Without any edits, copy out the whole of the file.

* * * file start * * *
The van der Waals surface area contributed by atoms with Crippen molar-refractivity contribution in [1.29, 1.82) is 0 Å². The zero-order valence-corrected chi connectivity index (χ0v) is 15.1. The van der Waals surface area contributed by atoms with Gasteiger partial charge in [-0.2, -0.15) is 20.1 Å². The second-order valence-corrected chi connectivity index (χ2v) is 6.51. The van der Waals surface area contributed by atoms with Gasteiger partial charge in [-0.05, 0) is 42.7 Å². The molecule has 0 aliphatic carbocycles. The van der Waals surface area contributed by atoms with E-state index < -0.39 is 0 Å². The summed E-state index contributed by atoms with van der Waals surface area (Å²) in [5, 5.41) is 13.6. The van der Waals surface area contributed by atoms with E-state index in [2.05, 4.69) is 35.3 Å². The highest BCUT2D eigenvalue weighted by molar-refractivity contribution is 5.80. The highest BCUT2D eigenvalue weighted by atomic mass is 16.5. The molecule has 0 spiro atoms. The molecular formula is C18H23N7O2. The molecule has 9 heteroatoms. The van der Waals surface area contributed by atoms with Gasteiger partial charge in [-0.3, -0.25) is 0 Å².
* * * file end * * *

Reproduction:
The van der Waals surface area contributed by atoms with Crippen molar-refractivity contribution in [1.29, 1.82) is 0 Å². The zero-order valence-corrected chi connectivity index (χ0v) is 15.1. The van der Waals surface area contributed by atoms with Gasteiger partial charge in [-0.2, -0.15) is 20.1 Å². The second-order valence-corrected chi connectivity index (χ2v) is 6.51. The van der Waals surface area contributed by atoms with Gasteiger partial charge in [-0.05, 0) is 42.7 Å². The molecule has 0 aliphatic carbocycles. The van der Waals surface area contributed by atoms with E-state index < -0.39 is 0 Å². The summed E-state index contributed by atoms with van der Waals surface area (Å²) in [5, 5.41) is 13.6. The van der Waals surface area contributed by atoms with E-state index in [2.05, 4.69) is 35.3 Å². The highest BCUT2D eigenvalue weighted by molar-refractivity contribution is 5.80. The highest BCUT2D eigenvalue weighted by atomic mass is 16.5. The molecule has 0 spiro atoms. The molecular formula is C18H23N7O2. The molecule has 9 heteroatoms. The van der Waals surface area contributed by atoms with Gasteiger partial charge in [-0.3, -0.25) is 0 Å².